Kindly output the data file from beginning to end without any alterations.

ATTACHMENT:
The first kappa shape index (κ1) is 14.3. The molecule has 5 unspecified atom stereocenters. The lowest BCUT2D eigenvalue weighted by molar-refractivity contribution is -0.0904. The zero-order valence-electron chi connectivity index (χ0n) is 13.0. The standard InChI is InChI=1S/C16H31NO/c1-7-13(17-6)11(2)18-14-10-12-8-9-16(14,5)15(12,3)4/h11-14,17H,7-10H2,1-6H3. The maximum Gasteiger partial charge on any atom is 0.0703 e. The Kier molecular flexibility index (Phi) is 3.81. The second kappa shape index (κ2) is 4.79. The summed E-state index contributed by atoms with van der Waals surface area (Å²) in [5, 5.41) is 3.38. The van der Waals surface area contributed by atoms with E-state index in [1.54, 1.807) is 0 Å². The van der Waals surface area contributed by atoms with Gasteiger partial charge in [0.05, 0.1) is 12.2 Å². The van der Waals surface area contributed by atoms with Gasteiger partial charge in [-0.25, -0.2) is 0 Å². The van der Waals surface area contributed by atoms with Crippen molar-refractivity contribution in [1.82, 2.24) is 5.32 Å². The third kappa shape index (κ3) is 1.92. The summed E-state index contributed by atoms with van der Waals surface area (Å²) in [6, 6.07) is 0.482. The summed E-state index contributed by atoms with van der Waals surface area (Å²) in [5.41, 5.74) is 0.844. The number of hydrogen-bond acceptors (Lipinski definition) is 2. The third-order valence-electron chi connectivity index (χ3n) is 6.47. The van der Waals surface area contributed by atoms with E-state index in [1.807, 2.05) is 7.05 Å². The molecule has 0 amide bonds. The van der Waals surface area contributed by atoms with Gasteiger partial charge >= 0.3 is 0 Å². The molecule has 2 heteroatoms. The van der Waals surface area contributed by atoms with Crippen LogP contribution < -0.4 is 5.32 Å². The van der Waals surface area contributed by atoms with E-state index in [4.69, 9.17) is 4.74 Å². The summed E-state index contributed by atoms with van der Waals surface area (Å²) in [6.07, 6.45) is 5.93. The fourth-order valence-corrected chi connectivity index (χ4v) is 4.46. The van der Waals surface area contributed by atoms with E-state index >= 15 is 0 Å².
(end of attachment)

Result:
The first kappa shape index (κ1) is 14.3. The molecule has 5 unspecified atom stereocenters. The lowest BCUT2D eigenvalue weighted by molar-refractivity contribution is -0.0904. The zero-order valence-electron chi connectivity index (χ0n) is 13.0. The standard InChI is InChI=1S/C16H31NO/c1-7-13(17-6)11(2)18-14-10-12-8-9-16(14,5)15(12,3)4/h11-14,17H,7-10H2,1-6H3. The maximum Gasteiger partial charge on any atom is 0.0703 e. The Kier molecular flexibility index (Phi) is 3.81. The second kappa shape index (κ2) is 4.79. The summed E-state index contributed by atoms with van der Waals surface area (Å²) in [5, 5.41) is 3.38. The van der Waals surface area contributed by atoms with E-state index in [1.54, 1.807) is 0 Å². The van der Waals surface area contributed by atoms with Gasteiger partial charge in [0.05, 0.1) is 12.2 Å². The van der Waals surface area contributed by atoms with Gasteiger partial charge in [-0.25, -0.2) is 0 Å². The van der Waals surface area contributed by atoms with Crippen molar-refractivity contribution in [1.82, 2.24) is 5.32 Å². The third kappa shape index (κ3) is 1.92. The summed E-state index contributed by atoms with van der Waals surface area (Å²) in [6, 6.07) is 0.482. The summed E-state index contributed by atoms with van der Waals surface area (Å²) in [5.41, 5.74) is 0.844. The number of hydrogen-bond acceptors (Lipinski definition) is 2. The third-order valence-electron chi connectivity index (χ3n) is 6.47. The van der Waals surface area contributed by atoms with E-state index in [1.807, 2.05) is 7.05 Å². The molecule has 0 amide bonds. The van der Waals surface area contributed by atoms with Gasteiger partial charge >= 0.3 is 0 Å². The molecule has 2 heteroatoms. The van der Waals surface area contributed by atoms with Crippen LogP contribution < -0.4 is 5.32 Å². The van der Waals surface area contributed by atoms with E-state index in [4.69, 9.17) is 4.74 Å². The summed E-state index contributed by atoms with van der Waals surface area (Å²) in [6.07, 6.45) is 5.93. The fourth-order valence-corrected chi connectivity index (χ4v) is 4.46. The van der Waals surface area contributed by atoms with E-state index >= 15 is 0 Å².